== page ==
Tom Gordon is co-founder and CEO of Slim Chickens.

#5 Slim Chickens

Fast-casual chicken restaurants

A lot has changed since Tom Gordon and Greg Smart co-founded their chicken chain in Fayetteville, Arkansas, in 2003, and then began franchising in 2013. System sales grew 118.7 percent from 2019 through 2021, to $265 million, and units grew 46.7 percent, to 132. But “there are a lot of things that are the same. I still feel so responsible for all 8,000 people that work for the brand,” said Gordon, CEO. “It’s nice to be in a position of financial strength versus scrambling for the first decade. That’s allowed us to do a lot of great things for our company, our franchisees.” Asked about his philosophy toward driving sustainable growth, he said, “It’s a big question. It’s hard to put that into a short motto. I’ll tell you a couple things I talk about all the time, with my team. Because we’re not as big as some of our competitors we have to go fast. We have to go as fast as we possibly can without taking big risks. And how do you balance speed and giant risk? It’s with using data, utilizing franchisee intel, utilizing local professionals” to put “great restaurants in great places as fast as we possibly can, and get market share.” A mobile loyalty app developed in 2019, coincidentally before COVID, paid off big time for the brand. A minority investment from 10 Point Capital in July 2019 helped shore up the balance sheet. But Slim Chickens’ biggest achievements go beyond single tactics. “Personally, we always think about how we want to be the franchisors the franchisees love, and not have an adversarial relationship, as so many end up having when the company’s been around a long time. Honesty and integrity are the only currencies we have,” Gordon said. “We’re proud of it. We’re proud of the perseverance we’ve shown. We’re proud that we have a great group of franchisees that I think are happy with the brand.”


Teriyaki Madness dishes are suited for to-go.

#6 Teriyaki Madness

Asian quick-service restaurants

When CEO Michael Haith bought Teriyaki Madness in 2016, he immediately began an effort to upgrade technology that proved fortuitous. “We had set up for convenience, and the puck kind of went where we were. We had enormous growth in sales, 24 percent same-store sales during COVID,” he said. Before the pandemic, pickup, catering and delivery made up about 65 percent of sales; that jumped to 85 percent “and we’ve only lost a little bit of that,” a couple of points, now. Choosing tech providers wasn’t easy. “It doesn’t matter how many times I go to a trade show, I’m amazed.” He can listen to their spiels for 15 minutes “and I still don’t know what they’re talking about,” he said with a laugh. “We just decided if we’re going to do this, we’re going to go with the folks with the main reputation. Our tech stack was really designed to be best in class.” A shift in mindset toward staffers also helped the brand grow. “We’ve started to have more of a gig economy attitude, where folks aren’t necessarily hired for full time. How can we flex to their schedule? How can they come over for a few hours over the lunch rush? How can we make it work for their life?” he said. “If you look at how work has changed, it started to occur to us, maybe we should allow 30 to 40 employees to be on payroll” and work full time or any other way, as they wish. “And we focused on communicating our culture. We’re a little left of center here, we’re a little kooky,” he said. So far, kooky is working. Teriyaki Madness grew system sales by 117.2 percent from 2019 through 2021, to $94 million, and units by 85.7 percent, to 117.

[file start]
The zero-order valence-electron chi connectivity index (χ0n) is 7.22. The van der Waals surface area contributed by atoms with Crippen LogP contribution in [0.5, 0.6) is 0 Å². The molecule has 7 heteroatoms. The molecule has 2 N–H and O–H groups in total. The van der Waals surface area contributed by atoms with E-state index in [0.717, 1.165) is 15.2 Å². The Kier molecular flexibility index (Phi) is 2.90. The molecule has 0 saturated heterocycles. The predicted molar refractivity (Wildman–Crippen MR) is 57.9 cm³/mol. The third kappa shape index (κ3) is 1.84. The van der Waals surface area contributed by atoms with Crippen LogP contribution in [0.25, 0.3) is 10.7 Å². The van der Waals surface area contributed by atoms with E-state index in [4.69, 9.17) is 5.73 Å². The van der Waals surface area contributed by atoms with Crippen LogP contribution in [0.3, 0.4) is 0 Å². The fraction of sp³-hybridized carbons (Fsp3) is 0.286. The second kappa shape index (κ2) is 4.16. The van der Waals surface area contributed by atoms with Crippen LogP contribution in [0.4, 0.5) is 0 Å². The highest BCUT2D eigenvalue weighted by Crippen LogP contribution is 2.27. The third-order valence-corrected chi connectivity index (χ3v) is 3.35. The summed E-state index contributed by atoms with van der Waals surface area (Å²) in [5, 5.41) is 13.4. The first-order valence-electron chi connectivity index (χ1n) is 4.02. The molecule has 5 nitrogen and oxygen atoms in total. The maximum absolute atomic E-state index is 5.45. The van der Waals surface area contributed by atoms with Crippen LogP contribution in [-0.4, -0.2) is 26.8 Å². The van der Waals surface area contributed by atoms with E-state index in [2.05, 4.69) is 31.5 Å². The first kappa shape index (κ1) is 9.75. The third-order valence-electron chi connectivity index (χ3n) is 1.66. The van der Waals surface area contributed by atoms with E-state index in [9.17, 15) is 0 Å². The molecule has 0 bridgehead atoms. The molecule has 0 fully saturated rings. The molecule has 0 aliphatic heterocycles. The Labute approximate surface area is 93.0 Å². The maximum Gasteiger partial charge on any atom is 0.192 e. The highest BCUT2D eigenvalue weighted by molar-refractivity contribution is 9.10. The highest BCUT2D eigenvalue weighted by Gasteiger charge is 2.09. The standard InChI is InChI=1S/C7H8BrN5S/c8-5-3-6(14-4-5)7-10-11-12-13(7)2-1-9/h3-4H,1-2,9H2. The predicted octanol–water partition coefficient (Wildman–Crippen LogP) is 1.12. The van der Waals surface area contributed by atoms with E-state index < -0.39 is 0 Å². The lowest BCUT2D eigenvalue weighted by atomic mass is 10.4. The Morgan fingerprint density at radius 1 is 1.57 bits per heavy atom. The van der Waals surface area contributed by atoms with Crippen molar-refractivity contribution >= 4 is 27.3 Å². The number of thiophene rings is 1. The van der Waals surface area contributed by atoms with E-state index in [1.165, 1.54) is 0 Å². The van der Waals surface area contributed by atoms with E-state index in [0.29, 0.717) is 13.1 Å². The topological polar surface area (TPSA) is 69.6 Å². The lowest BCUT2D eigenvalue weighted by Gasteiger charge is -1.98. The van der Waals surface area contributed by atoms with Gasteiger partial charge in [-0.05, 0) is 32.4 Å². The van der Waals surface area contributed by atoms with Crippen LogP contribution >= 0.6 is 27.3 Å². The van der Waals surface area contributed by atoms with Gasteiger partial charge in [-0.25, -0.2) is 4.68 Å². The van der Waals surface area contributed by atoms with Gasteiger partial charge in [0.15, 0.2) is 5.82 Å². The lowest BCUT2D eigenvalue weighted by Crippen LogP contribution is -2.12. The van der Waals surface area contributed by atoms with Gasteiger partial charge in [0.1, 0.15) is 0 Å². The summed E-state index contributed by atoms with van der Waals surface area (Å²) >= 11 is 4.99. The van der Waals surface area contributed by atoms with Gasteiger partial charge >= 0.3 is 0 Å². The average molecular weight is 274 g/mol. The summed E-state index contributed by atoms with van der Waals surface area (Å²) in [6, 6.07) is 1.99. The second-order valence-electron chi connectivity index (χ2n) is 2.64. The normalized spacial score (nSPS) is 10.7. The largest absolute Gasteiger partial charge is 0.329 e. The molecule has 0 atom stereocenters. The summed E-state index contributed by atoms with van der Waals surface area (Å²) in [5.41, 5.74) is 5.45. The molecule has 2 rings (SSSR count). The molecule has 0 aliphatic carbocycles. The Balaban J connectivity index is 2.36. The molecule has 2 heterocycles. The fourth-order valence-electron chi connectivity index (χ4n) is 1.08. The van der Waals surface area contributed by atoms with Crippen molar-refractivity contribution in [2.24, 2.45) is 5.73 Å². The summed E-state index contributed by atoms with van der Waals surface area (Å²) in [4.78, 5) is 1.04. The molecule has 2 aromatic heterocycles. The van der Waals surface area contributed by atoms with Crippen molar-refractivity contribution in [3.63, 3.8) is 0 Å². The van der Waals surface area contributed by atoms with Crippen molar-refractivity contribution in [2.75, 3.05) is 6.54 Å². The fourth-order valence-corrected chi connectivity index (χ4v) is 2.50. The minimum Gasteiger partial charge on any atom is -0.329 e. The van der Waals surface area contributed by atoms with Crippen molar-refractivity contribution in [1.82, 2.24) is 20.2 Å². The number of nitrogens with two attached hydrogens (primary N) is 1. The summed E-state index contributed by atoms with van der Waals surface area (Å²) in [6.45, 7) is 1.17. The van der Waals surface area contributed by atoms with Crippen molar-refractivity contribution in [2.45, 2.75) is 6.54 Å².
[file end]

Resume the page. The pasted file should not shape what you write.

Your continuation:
The “dream team” at Realty One Group, as its CEO and founder calls them.

#7 Realty One Group

Residential real estate brokers

The second real estate brokerage on the Fast & Serious top 10, Realty One Group’s founder Kuba Jewgieniew said his biggest challenge has been “finding the right talent at the right time,” and these days he thinks he’s got the formula. “About five years ago, we conscientiously overhauled systems and infrastructure and some of our executive team, in preparation for not only domestic growth but also to scale and become an international brand,” he said. “We’re more aligned now than ever before. We have a dream team. We believe this is our trusted tribe.” The last few years have been remarkable in the real estate business. “On average in America, people somewhere between doubled or tripled their net worth. In history, when can you go back and point, in two years, average Americans doubled their net wealth? They were not only moving out of their primary residences, they were buying Zoom homes, RVs for mobile offices. They were buying fourth or fifth second homes or vacation homes,” he said. “What’s even more important that we’re watching, people over-extended themselves, buying toys, jet skis, boats or this or that. It’s kind of déjà vu of ‘07 or ‘08. People built up more expensive lifestyles, and now, with high inflationary environments, and unemployment’s going to go up, there’s just a lot of headwinds. People don’t like to live below their means, but it’s very interesting to see what happens in 2023, when this loosey goosey” spending may stop. His “dream team” can thrive in that environment, he believes. “Some of these non-career realtors are going to be flushed out, and some of the realtors that are top producers…that are $50 million a year producers, $100 million a year producers, they haven’t been through a violent shift or a down cycle. The last one was 2008,” he said. “It’s an opportunity to coach them.”